Madrid-based rights group Safeguard Defenders said this momentous decision, announced just a few weeks ago, on October 6, will most likely mean European countries will find it near impossible to extradite suspects to China again.
“It is hard to overstate how influential this decision could be, and how it, in one swoop, has done more to protect basic rights from being undermined by China, as enshrined in the European Convention on Human Rights (ECHR), than most or all European government actions so far,” Safeguard Defenders said.
It notes that the ECHR is a legally binding international judicial instrument and goes further than similar international treatises. It ties 46 European countries to one legally-binding convention, and, notably, does only apply to EU states.
The case was brought by Taiwanese citizen Liu Hongtao (written as Hung Tao Liu in the court decision).
His extradition had been approved by Poland’s legal authorities, including its Supreme Court. The appellant held that his extradition to China would violate Articles 3 and 6 of the ECHR, concerning torture and ill-treatment and deprivation of the right to a fair trial.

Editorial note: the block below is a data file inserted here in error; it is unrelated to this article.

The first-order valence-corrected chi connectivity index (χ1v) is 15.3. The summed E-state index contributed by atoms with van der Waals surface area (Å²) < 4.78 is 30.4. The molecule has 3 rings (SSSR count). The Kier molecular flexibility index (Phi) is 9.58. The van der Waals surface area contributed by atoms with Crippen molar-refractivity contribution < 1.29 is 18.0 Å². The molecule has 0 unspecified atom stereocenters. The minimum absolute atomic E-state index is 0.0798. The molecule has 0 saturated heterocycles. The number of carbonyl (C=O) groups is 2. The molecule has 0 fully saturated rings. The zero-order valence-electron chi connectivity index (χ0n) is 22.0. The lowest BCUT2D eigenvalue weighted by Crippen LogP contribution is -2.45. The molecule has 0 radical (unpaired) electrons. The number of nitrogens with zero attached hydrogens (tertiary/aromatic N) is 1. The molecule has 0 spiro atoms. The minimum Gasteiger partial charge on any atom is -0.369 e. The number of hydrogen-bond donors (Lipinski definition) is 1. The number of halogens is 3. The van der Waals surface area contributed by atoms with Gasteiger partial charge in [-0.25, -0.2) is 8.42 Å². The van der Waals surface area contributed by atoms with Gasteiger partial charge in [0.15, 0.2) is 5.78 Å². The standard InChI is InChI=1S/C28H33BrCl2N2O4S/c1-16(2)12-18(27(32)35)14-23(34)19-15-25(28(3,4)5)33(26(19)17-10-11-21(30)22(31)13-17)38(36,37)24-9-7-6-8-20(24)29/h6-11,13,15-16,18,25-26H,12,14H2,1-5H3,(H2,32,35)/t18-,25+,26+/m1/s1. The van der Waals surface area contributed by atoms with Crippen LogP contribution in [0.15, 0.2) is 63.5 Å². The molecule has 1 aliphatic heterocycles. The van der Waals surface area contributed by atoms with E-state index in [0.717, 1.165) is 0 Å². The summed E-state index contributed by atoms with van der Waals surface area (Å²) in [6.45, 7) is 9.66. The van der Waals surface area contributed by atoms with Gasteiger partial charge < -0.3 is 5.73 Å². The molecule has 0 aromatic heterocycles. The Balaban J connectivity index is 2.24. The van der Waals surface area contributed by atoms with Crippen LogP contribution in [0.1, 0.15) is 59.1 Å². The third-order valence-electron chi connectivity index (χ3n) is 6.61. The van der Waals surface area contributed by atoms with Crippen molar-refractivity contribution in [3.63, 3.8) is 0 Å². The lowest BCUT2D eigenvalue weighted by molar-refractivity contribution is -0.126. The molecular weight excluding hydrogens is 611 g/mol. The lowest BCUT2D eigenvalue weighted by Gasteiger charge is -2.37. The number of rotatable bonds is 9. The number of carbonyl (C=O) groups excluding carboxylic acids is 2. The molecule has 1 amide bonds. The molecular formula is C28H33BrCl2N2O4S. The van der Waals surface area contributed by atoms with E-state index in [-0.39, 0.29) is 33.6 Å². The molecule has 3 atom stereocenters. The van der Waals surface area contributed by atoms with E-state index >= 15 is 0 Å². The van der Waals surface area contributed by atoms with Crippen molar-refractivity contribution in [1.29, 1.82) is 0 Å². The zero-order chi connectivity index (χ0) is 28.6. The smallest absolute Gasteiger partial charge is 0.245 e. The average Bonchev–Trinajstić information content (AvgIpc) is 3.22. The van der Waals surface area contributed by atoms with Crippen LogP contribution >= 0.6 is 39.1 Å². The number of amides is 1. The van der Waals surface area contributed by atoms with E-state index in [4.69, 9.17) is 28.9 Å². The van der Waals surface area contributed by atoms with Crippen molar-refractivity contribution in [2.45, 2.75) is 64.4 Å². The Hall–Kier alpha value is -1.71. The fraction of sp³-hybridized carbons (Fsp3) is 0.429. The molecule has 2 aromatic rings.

“The verdict is set to guide all local European countries’ court decisions on extradition to China in the future, as well as governments, which will now have to approve the initiation of an extradition process once requested by China, despite knowing that court approval would be unlikely,” the Madrid based group said.
Liu’s lawyer at the ECtHR, Polish Professor of law Marcin Gorski concurs that the outcome is of significance, and points to the unanimous decision by the court as of importance, reducing the likelihood that Poland or others would appeal the verdict.